Videogames are a unique medium in that they can be played anywhere from 10-100 hours and even beyond. Many PC games, typically massively multiplayer titles (or MMOs) such as World of Warcraft, Star Wars: The Old Republic, and APB use the pay-as-you-go model to squeeze money out of their customers every month. The problem with this is that the mechanics and key points of the game remain the same. So allow me to break this down for you using World of Warcraft as an example. First, you buy the game ($20) and install it on your computer. You may think you are ready to go, but to access the online portion of the game, the game prompts you to break out your credit card again and sign up for a monthly fee to play ($15 monthly- $80 for 6 months). You decide against it and search for a single-player mode, but there isn't one, so, you begrudgingly buy a 3-month plan for $42. After a few months you have explored the greater part of the land, and you start to get bored, however Blizzard (the developer) isn't done with you quite yet. They have, to date released 3 expansion packs (Burning Crusade, Wrath of the Lich King, and Cataclysm). Now each of these will run you additional $30, bringing your World of Warcraft experience to a total of $122, but wait, there's more. It seems your 3 months are almost up, time for another $42. This brings you to $164, for a single game. Blizzard, however is still not done however, as you will have to continue paying that $42 or even $80 to continue playing, for as long as you want to use the game, and the second your payment is late, you lose access to the game you spent so much money on. This also means that, as the game has no single-player option, you lose the WHOLE game when you stop paying for it. They don't care if you spent 60 dollars or 1000 dollars, you lose the entire product that you were paying for.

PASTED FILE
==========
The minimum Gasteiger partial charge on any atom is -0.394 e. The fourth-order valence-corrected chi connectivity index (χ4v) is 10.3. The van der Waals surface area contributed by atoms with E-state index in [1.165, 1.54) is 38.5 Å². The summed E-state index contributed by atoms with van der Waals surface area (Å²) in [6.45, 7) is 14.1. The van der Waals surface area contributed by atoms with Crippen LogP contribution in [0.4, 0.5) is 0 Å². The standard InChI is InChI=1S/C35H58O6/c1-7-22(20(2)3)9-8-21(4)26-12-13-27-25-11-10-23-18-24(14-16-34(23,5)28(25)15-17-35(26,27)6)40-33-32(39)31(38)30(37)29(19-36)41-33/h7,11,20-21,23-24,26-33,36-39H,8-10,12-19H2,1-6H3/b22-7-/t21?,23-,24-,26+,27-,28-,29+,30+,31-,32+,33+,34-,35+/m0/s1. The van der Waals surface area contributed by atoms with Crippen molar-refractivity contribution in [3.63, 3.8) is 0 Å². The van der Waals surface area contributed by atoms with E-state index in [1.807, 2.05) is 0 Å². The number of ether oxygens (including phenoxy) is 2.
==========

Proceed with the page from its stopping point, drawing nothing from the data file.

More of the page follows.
Now, I don't claim to be a nice person. I probably fall somewhere between a taxi driver who overcharges and a person who goes to the dollar tree for Christmas gifts on the niceness scale, but this is just pure evil that has earned Blizzard millions of dollars. Not only are the keeping their own customers in a choke-hold, they are forcing them to continue paying for a single product infinitely, and demanding more money to ensure that their experience remains up to date, and the second anyone stops paying, they lose the entire game, as they aren't even allowed to continue accessing what they already paid for. Evil? Most definitely.